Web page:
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Esophageal Cancer

Esophageal Cancer - What it is

The esophagus is a long muscular tube, that connects the throat to the stomach, transporting food that is swallowed to the stomach for digestion. Esophageal cancer is more common in males, and usually appears in patients 60-70 years of age.

Esophageal Cancer - Symptoms

Symptoms of esophageal cancers include:

  1. Difficulty swallowing
  2. Weight loss
  3. Bloody vomit
  4. Black tarry/sticky stools
  5. Central chest pain
  6. Heartburn
  7. Hoarse voice

Esophageal Cancer - How to prevent?

Esophageal Cancer - Causes and Risk Factors

Risk factors include:

  1. Smoking
  2. Heavy alcohol consumption
  3. Diet low in fruits and vegetable
  4. Obesity
  5. Reflux
  6. Barret’s esophagus (in this condition, the esophageal lining is altered as a complication of longstanding poorly controlled reflux)

Esophageal Cancer - Diagnosis

A thorough head and neck examination is performed which includes the examination of the oral cavity, the neck and a nasoendoscopy. Physical examination is usually normal, unless there is a lymph node spread in the neck or enlarged liver due to distant spread. An OGD (esophagoduodenoscopy) is performed to visualize the growth and for biopsy.

Endoscopic ultrasound may also be done to determine the depth and local extent of the growth. A Computed Tomography scan (CT) evaluates the extent of the tumour and invasion of the surrounding structures. If the biopsy confirmed the diagnosis of cancer, then a CT scan of the thorax and liver is done as part of the staging work-up, looking for distant spread to the lungs or the liver.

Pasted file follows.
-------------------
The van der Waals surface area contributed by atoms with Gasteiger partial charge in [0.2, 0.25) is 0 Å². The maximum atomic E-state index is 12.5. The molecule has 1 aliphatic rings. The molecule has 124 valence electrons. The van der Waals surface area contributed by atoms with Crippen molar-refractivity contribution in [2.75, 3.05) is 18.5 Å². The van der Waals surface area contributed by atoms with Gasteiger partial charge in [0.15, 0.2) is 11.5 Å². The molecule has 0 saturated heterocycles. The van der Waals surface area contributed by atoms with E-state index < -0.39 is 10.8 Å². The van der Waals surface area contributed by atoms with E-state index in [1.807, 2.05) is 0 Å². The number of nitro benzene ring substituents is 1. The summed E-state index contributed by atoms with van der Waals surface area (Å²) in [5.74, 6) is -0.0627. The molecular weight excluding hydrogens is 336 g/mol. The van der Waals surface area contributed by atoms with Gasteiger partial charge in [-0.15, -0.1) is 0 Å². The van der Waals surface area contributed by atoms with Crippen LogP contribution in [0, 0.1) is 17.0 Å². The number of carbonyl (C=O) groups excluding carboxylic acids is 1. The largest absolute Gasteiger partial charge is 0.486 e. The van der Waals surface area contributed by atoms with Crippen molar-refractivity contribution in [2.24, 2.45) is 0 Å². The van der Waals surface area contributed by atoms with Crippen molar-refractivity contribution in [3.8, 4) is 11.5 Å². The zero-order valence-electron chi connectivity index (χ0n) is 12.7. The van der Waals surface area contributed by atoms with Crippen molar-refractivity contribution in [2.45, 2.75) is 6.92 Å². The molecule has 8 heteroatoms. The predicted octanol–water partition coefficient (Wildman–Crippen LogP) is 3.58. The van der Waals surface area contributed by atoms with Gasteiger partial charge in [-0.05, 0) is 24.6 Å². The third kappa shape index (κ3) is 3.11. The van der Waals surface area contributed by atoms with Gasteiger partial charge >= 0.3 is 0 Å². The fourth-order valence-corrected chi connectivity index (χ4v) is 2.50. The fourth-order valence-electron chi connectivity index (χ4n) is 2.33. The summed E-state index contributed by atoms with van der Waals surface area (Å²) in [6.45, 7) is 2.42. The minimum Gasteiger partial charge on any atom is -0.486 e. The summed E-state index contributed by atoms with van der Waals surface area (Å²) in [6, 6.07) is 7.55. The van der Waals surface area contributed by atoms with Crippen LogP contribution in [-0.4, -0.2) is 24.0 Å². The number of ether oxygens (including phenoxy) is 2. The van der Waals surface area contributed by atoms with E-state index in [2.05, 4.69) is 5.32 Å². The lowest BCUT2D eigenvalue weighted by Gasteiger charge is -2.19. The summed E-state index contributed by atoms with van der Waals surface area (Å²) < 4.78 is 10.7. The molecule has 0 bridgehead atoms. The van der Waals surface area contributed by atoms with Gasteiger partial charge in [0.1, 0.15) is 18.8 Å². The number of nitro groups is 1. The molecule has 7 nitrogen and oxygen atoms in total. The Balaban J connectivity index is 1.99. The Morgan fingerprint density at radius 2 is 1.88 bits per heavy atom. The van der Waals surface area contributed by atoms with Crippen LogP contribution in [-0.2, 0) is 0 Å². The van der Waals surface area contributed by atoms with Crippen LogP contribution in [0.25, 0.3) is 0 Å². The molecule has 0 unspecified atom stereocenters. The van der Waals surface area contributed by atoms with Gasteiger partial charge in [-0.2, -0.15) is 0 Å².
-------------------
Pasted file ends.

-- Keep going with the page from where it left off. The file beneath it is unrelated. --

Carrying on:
Esophageal Cancer - Treatments

All patients will be discussed at the multidisciplinary tumour board where the best recommended treatment options will be detailed. Treatment options depends on:

  1. Age and general health of the patient
  2. Extent of the esophageal lesion infiltration
  3. Stage of the cancer
  4. Patient’s expectations and preferences

For early stage disease, endoscopic surgery may be performed. However in more advanced disease, a combination of chemo-radiation and surgery is usually preferred. Surgery of more advanced disease is done via open approaches (transhiatal or transthoracic e.g. through the diaphragm or the chest respectively). Suitably selected cases can be done via minimally invasive techniques.

Esophageal Cancer - Preparing for surgery

Esophageal Cancer - Post-surgery care

Esophageal Cancer - Other Information

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The information provided is not intended as medical advice. Terms of use. Information provided by SingHealth

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